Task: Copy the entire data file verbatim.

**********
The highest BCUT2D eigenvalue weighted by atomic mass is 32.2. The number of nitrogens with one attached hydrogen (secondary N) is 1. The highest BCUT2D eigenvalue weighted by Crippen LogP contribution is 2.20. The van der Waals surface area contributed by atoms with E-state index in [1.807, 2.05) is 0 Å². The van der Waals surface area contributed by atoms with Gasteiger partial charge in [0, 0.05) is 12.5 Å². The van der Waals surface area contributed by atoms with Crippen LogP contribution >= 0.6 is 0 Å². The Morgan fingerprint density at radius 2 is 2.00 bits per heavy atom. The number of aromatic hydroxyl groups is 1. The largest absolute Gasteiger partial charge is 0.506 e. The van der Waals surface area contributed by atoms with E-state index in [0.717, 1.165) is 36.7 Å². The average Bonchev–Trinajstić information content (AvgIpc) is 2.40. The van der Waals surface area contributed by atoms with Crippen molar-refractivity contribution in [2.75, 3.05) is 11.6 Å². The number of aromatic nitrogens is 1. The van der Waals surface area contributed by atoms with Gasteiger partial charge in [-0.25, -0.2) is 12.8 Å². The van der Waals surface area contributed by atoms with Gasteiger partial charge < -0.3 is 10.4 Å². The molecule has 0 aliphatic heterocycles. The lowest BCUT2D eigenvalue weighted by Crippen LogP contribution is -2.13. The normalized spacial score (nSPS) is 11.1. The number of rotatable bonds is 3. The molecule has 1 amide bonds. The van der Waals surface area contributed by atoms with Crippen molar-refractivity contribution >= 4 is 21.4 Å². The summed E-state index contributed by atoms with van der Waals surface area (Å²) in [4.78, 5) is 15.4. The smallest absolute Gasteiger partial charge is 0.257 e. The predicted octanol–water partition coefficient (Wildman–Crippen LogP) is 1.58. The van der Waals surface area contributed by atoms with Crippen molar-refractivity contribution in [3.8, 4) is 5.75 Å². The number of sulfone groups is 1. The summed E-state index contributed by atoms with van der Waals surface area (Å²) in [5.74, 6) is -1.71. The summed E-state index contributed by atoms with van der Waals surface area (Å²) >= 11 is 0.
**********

The highest BCUT2D eigenvalue weighted by atomic mass is 32.2. The number of nitrogens with one attached hydrogen (secondary N) is 1. The highest BCUT2D eigenvalue weighted by Crippen LogP contribution is 2.20. The van der Waals surface area contributed by atoms with E-state index in [1.807, 2.05) is 0 Å². The van der Waals surface area contributed by atoms with Gasteiger partial charge in [0, 0.05) is 12.5 Å². The van der Waals surface area contributed by atoms with Crippen LogP contribution >= 0.6 is 0 Å². The Morgan fingerprint density at radius 2 is 2.00 bits per heavy atom. The number of aromatic hydroxyl groups is 1. The largest absolute Gasteiger partial charge is 0.506 e. The van der Waals surface area contributed by atoms with E-state index in [0.717, 1.165) is 36.7 Å². The average Bonchev–Trinajstić information content (AvgIpc) is 2.40. The van der Waals surface area contributed by atoms with Crippen molar-refractivity contribution in [2.75, 3.05) is 11.6 Å². The number of aromatic nitrogens is 1. The van der Waals surface area contributed by atoms with Gasteiger partial charge in [-0.25, -0.2) is 12.8 Å². The van der Waals surface area contributed by atoms with Gasteiger partial charge < -0.3 is 10.4 Å². The molecule has 0 aliphatic heterocycles. The lowest BCUT2D eigenvalue weighted by Crippen LogP contribution is -2.13. The normalized spacial score (nSPS) is 11.1. The number of rotatable bonds is 3. The molecule has 1 amide bonds. The van der Waals surface area contributed by atoms with Crippen molar-refractivity contribution >= 4 is 21.4 Å². The summed E-state index contributed by atoms with van der Waals surface area (Å²) in [4.78, 5) is 15.4. The smallest absolute Gasteiger partial charge is 0.257 e. The predicted octanol–water partition coefficient (Wildman–Crippen LogP) is 1.58. The van der Waals surface area contributed by atoms with Crippen molar-refractivity contribution in [3.8, 4) is 5.75 Å². The number of sulfone groups is 1. The summed E-state index contributed by atoms with van der Waals surface area (Å²) in [5.74, 6) is -1.71. The summed E-state index contributed by atoms with van der Waals surface area (Å²) >= 11 is 0.